On 10 and 11 September 2019, the Centre for Human Rights, University of Pretoria, hosted a two-day training workshop on access to justice for persons with disabilities. The training workshop was convened under the title ‘Ensuring access to justice for persons with disabilities: Training for justice personnel on providing accommodations in the criminal justice system’. The workshop forms part of a wider project on access to justice, which the Centre will be implementing in South Africa, Zambia, Namibia and Botswana. Facilitators included experts on access to justice from the Centre and the Centre for Augmentative and Alternative Communication at the University of Pretoria. In attendance were police officers, prosecutors, magistrates, officials from the Department of Justice and Constitutional Development, as well as the Department of Women, Youth, and Persons with Disabilities.
Persons with disabilities encounter numerous barriers to accessing justice on an equal basis with others. Barriers that hinder effective participation by persons with disabilities in the justice system include communication, legal, environmental and attitudinal. One of the ways in which these barriers can be overcome is through the provision of accommodations, which is a fairly new practice all over the world. In light of this, the training workshop was aimed at building the capacity of personnel in the justice system on how to ensure that persons with disabilities are accommodated to enable them to access justice on an equal basis with others, in accordance with article 13 of the United Nations Convention on the Rights of Persons with Disabilities (CRPD).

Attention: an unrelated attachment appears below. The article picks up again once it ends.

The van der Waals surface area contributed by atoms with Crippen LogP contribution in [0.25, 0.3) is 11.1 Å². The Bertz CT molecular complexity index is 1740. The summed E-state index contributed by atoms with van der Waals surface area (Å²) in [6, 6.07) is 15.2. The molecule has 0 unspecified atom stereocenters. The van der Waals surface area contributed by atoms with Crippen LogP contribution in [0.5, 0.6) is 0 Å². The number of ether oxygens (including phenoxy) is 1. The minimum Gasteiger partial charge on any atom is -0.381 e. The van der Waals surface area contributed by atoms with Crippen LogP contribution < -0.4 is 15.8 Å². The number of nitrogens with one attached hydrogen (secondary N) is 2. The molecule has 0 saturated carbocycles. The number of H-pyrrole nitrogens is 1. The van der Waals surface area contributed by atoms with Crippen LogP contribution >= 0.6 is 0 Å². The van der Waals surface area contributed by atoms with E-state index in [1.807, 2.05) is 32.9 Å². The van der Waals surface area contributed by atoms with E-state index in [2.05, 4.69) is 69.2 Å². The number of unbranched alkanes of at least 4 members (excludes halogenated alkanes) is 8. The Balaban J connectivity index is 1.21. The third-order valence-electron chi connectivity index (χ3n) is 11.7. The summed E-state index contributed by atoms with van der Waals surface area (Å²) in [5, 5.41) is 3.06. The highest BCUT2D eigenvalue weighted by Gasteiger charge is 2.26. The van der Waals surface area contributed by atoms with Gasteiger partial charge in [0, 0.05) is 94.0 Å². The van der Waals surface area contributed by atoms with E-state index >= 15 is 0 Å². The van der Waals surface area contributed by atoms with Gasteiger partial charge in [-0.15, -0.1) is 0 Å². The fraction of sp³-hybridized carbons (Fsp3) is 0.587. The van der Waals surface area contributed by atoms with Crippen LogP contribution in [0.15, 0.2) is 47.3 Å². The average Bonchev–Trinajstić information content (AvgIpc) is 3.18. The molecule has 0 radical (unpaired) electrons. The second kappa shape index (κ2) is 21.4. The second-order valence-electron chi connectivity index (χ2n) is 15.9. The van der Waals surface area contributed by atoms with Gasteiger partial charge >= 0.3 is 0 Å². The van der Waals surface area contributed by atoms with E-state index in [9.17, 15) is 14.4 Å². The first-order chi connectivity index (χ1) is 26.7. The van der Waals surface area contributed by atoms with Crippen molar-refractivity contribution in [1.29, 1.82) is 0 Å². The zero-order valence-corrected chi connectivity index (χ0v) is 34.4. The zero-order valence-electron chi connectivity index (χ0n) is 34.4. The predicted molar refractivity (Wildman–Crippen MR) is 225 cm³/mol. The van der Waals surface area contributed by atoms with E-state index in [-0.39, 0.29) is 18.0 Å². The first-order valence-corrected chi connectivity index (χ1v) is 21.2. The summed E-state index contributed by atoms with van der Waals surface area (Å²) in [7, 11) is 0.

Themes covered during the training include the global, regional and national legal frameworks for the protection of persons with disabilities’ right to access justice, understanding disability, barriers to effective access to justice by persons with disabilities, overcoming barriers to effective access to justice, the provision of ‘accommodations’ and communicating effectively with persons with disabilities.
This was the first workshop on access to justice that the Centre has hosted and given the overwhelming response from the stakeholders, the Centre certainly looks forward to presenting it again next year.
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